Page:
Little Washington perfect for family reunions, alumni gatherings and multigenerational fun

For decades, families and alumni have returned to their roots in Washington, N.C., for gatherings that cater to those of all ages. From old haunts to new sites along the waterfront, the attractions in town make Washington the perfect destination for people of all ages and interests.

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Abbey Slattery
, WRAL Digital Solutions
This article was written for our sponsor, Washington Tourism Development Authority.

It's a common dilemma on every trip or vacation: how do you please everyone? Combine various age groups and interests, and there's always the near-impossible challenge of finding a crowd-pleasing attraction or activity.

Barbara Marshall has tackled that challenge for decades. Marshall's family's roots have been firmly planted in Washington for centuries, and for the past 36 years, the town has been the site of their annual family reunion. Family members who once called Washington home travel from all over the country, from New York to California, to spend a long weekend in town.

For Marshall, the attractions of Washington have made it easy to keep everyone occupied, whether she's entertaining 20 people or 200.

"If there's anything to do in Washington, we have probably done it," Marshall said. "For those coming in, Washington reminds them of the past, and that's what we hope to do. It's easy living. Most of the time, they're coming from New York, New Jersey, and all those places, and we want to show them something different — a different way of living. Everyone has enjoyed coming here, especially the young folks, because they get to run wild. Where they're coming from, usually they are trapped in, but here they can run wild without their parents getting worried."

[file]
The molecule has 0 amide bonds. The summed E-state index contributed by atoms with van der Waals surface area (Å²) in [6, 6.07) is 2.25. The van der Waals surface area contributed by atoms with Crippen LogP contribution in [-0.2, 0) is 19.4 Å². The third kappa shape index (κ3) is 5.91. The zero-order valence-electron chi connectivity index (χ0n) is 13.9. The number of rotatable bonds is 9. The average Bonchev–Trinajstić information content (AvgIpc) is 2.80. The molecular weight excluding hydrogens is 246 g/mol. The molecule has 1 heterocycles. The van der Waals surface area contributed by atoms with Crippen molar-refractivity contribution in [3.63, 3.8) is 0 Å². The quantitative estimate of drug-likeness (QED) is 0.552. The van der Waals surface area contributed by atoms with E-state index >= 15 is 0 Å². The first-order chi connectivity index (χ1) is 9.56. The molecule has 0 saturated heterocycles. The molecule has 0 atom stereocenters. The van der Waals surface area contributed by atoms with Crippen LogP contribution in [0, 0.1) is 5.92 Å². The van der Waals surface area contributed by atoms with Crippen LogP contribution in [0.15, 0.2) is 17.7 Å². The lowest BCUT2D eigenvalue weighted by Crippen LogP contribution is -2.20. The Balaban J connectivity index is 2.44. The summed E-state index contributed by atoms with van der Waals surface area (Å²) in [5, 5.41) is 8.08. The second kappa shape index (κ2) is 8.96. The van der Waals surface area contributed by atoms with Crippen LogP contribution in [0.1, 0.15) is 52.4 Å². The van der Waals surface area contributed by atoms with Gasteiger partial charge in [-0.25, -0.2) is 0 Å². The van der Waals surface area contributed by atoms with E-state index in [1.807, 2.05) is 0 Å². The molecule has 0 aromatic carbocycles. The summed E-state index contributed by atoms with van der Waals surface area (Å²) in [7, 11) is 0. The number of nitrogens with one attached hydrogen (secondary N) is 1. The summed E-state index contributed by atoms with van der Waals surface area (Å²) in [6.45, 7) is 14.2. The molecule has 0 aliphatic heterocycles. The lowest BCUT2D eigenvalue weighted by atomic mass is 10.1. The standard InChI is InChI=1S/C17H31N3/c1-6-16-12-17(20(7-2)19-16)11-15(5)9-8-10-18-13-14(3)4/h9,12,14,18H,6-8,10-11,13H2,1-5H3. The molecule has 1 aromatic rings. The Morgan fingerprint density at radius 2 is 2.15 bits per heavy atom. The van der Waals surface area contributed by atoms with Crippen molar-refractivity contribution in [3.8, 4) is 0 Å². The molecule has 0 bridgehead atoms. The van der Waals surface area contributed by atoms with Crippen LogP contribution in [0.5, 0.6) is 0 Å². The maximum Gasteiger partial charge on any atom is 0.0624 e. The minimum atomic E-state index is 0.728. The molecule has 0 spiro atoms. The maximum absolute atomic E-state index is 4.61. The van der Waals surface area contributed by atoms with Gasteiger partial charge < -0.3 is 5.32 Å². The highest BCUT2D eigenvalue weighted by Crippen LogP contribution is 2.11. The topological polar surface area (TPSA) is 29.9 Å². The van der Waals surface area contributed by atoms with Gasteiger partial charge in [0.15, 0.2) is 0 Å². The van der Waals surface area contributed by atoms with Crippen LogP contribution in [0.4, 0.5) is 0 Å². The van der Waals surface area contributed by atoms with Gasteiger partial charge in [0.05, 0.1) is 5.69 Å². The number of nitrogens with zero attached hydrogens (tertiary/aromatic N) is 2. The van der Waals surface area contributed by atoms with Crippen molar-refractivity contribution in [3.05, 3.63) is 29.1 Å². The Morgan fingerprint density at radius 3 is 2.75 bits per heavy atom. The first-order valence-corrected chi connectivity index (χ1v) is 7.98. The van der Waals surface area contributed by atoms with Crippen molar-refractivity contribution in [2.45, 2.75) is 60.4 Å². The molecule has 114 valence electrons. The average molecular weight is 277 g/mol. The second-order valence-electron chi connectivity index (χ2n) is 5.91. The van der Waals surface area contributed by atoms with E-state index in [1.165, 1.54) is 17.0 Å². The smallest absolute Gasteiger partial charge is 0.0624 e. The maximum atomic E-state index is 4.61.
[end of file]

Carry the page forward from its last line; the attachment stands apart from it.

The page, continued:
Marshall's family reunion isn't the only multi-generational gathering in Washington and coming home seems to be a theme for both.

For the past 19 years, alumni of the town's old P.S. Jones High School have returned to their old stomping grounds around the streets of Washington for their biennial reunion, and for them, returning home means revisiting favorite local haunts.

"Before you even go to see your family, it's Bill's Hot Dogs and King Chicken. Those are the famous places that people still look forward to," said Joyce Moore, long-time organizer of the P.S. Jones High School reunion. "People are always excited to come back home to see their families and their friends. They get together and have cookouts, and picnics and dances. There's something special about being able to come home and visit the old sites that we used when we were growing up."

As interests change over the years and old haunts close down, it becomes more of a challenge to find fresh ways to entertain crowds. In fact, although the waterfront — one of the biggest draws of Washington — is now a popular site for the P.S. Jones reunions, Moore fondly remembers the days when that space was a swimming hole for her and her classmates. Although they can no longer lounge on the sands of the beach, the alumni have come to love the tranquil scenery and new sites afforded by the waterfront walk.

"Now, everybody looks forward to coming home because we have the waterfront, and it's the one of the one things you can do at any age," Moore said. "Anybody can go walk, sit, lounge on the ground and have a picnic. There's an accessible park right there, and a variety of wonderful restaurants right downtown in the local area where the waterfront winds. You can go get a couple of Bill's hot dogs and sit down, or sometimes they have music and entertainment right on the waterfront."